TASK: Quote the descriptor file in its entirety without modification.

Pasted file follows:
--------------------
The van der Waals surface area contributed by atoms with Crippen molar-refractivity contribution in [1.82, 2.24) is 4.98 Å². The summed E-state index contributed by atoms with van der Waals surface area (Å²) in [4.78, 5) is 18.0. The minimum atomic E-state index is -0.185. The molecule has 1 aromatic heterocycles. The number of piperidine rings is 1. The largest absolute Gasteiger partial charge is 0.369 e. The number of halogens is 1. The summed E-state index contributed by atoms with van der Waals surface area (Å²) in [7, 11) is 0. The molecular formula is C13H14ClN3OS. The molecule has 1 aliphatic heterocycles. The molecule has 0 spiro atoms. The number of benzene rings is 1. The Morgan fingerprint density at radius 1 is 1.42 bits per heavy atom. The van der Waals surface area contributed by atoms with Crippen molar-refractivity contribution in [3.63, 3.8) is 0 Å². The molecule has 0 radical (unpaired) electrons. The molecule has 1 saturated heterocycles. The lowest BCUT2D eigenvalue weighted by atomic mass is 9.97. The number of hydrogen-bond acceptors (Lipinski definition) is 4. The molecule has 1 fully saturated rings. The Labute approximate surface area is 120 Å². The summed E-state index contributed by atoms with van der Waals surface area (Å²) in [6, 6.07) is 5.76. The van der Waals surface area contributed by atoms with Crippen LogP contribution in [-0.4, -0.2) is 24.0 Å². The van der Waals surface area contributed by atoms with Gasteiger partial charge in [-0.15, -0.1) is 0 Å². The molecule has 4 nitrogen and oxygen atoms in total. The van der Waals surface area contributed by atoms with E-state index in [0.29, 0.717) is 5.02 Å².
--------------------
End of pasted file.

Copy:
The van der Waals surface area contributed by atoms with Crippen molar-refractivity contribution in [1.82, 2.24) is 4.98 Å². The summed E-state index contributed by atoms with van der Waals surface area (Å²) in [4.78, 5) is 18.0. The minimum atomic E-state index is -0.185. The molecule has 1 aromatic heterocycles. The number of piperidine rings is 1. The largest absolute Gasteiger partial charge is 0.369 e. The number of halogens is 1. The summed E-state index contributed by atoms with van der Waals surface area (Å²) in [7, 11) is 0. The molecular formula is C13H14ClN3OS. The molecule has 1 aliphatic heterocycles. The molecule has 0 spiro atoms. The number of benzene rings is 1. The Morgan fingerprint density at radius 1 is 1.42 bits per heavy atom. The van der Waals surface area contributed by atoms with Crippen molar-refractivity contribution in [3.63, 3.8) is 0 Å². The molecule has 0 radical (unpaired) electrons. The molecule has 1 saturated heterocycles. The lowest BCUT2D eigenvalue weighted by atomic mass is 9.97. The number of hydrogen-bond acceptors (Lipinski definition) is 4. The molecule has 1 fully saturated rings. The Labute approximate surface area is 120 Å². The summed E-state index contributed by atoms with van der Waals surface area (Å²) in [6, 6.07) is 5.76. The van der Waals surface area contributed by atoms with Crippen LogP contribution in [-0.4, -0.2) is 24.0 Å². The van der Waals surface area contributed by atoms with Gasteiger partial charge in [-0.15, -0.1) is 0 Å². The molecule has 4 nitrogen and oxygen atoms in total. The van der Waals surface area contributed by atoms with E-state index in [0.29, 0.717) is 5.02 Å².